Valleytronics discovery could help extend limits of Moore’s law

Study finds that light polarization properties of candidate material offer additional computing degrees of freedom.

Valleytronics utilizes different local energy extrema (valleys) with selection rules to store 0s and 1s. In SnS, these extrema have different shapes and responses to different polarizations of light, allowing the 0s and 1s to be directly recognized. This schematic illustrates the variation of electron energy in different states, represented by curved surfaces in space. The two valleys of the curved surface are shown.

A new study by the Department of Energy’s Lawrence Berkeley National Laboratory (Berkeley Lab) and Shuren Lin of UC Berkeley’s Department of Materials Science and Engineering discovered that valleytronics transistor could one day enable chipmakers to pack more computing power onto microchips.

The continual cramming of more silicon transistors onto chips, known as Moore’s Law. Today, however, chipmakers are concerned that they might soon reach the fundamental limits of conventional materials. Researchers worldwide are concerned and thus hunting for a material’s unique properties to perform more computations in the same space.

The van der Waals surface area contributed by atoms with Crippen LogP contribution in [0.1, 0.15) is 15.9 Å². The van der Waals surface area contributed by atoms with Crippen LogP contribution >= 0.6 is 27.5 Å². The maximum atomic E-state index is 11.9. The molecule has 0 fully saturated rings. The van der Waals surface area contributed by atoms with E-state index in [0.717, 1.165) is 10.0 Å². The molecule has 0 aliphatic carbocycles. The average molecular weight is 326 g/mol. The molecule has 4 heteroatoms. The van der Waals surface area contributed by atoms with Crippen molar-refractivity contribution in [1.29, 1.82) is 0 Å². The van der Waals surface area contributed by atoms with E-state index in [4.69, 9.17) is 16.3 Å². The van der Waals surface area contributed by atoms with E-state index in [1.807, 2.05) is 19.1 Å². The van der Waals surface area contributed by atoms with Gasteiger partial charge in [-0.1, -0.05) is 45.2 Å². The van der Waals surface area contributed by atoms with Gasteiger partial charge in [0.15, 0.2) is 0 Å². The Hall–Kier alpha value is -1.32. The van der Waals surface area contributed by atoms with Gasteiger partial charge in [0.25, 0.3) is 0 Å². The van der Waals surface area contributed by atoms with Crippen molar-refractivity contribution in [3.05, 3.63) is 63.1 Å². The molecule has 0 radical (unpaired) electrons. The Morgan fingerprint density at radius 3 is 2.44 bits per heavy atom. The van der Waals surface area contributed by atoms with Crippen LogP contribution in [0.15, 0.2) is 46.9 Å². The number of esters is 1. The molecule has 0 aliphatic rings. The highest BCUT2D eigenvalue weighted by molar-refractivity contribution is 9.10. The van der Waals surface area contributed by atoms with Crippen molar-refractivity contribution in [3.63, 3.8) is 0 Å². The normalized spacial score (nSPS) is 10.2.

Valleytronics, another developing methodology, uses the exceptionally particular reaction of hopeful crystalline materials under particular light conditions to mean their on/off states – that is, utilizing the materials’ band structures with the goal that the data of 1s is put away in discrete vitality valleys of electrons, which are reliant on the precious stone structures of the materials.

During the study, scientists found that the material such as tin(II) sulfide (SnS) can absorb different polarizations of light. The material is also able to re-emit light of different colors at different polarizations. Using it for concurrently accessing both the usual electronic and valleytronic degrees of freedom could generously increment the computing power and data storage density of circuits made with the material.

Lin, the first author of the paper, said the material is different from previously investigated candidate valleytronics materials because it possesses such selectivity at room temperature without additional biases apart from the excitation light source, which alleviates the previously stringent requirements in controlling the valleys. Compared to its predecessor materials, SnS is also much easier to process.

Scientists expect that the finding could help them demonstrate valleytronic devices. The unique coupling between light and valleys in this new material may also pave the way toward future hybrid electronic/photonic chips.

Berkeley Lab’s “Beyond Moore’s Law” initiative use the fundamental science capacities and exceptional client offices of Berkeley Lab and UC Berkeley to assess promising contender for cutting-edge gadgets and processing advancements. Its goal is to fabricate close associations with industry to quicken the time it commonly takes to move from the revelation of an innovation to its scale-up and commercialization.

The study can be read here.